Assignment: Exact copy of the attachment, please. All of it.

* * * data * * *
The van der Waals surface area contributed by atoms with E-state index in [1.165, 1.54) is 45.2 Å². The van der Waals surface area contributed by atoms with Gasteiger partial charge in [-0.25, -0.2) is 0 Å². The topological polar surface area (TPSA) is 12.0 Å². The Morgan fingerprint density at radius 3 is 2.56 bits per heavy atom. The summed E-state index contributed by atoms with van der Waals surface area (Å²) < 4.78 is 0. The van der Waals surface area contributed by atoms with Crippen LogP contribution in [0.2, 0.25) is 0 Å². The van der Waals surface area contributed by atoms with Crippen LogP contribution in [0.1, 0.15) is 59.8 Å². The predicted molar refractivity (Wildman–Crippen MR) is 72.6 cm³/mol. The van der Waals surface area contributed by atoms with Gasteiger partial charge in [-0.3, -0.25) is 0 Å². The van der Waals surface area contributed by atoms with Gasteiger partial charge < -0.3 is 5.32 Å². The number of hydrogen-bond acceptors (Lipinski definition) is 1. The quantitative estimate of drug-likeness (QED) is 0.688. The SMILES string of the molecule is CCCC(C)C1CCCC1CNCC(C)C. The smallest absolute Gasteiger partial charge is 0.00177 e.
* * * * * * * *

The van der Waals surface area contributed by atoms with E-state index in [1.165, 1.54) is 45.2 Å². The van der Waals surface area contributed by atoms with Gasteiger partial charge in [-0.25, -0.2) is 0 Å². The topological polar surface area (TPSA) is 12.0 Å². The Morgan fingerprint density at radius 3 is 2.56 bits per heavy atom. The summed E-state index contributed by atoms with van der Waals surface area (Å²) < 4.78 is 0. The van der Waals surface area contributed by atoms with Crippen LogP contribution in [0.2, 0.25) is 0 Å². The van der Waals surface area contributed by atoms with Crippen LogP contribution in [0.1, 0.15) is 59.8 Å². The predicted molar refractivity (Wildman–Crippen MR) is 72.6 cm³/mol. The van der Waals surface area contributed by atoms with Gasteiger partial charge in [-0.3, -0.25) is 0 Å². The van der Waals surface area contributed by atoms with Gasteiger partial charge < -0.3 is 5.32 Å². The number of hydrogen-bond acceptors (Lipinski definition) is 1. The quantitative estimate of drug-likeness (QED) is 0.688. The SMILES string of the molecule is CCCC(C)C1CCCC1CNCC(C)C. The smallest absolute Gasteiger partial charge is 0.00177 e.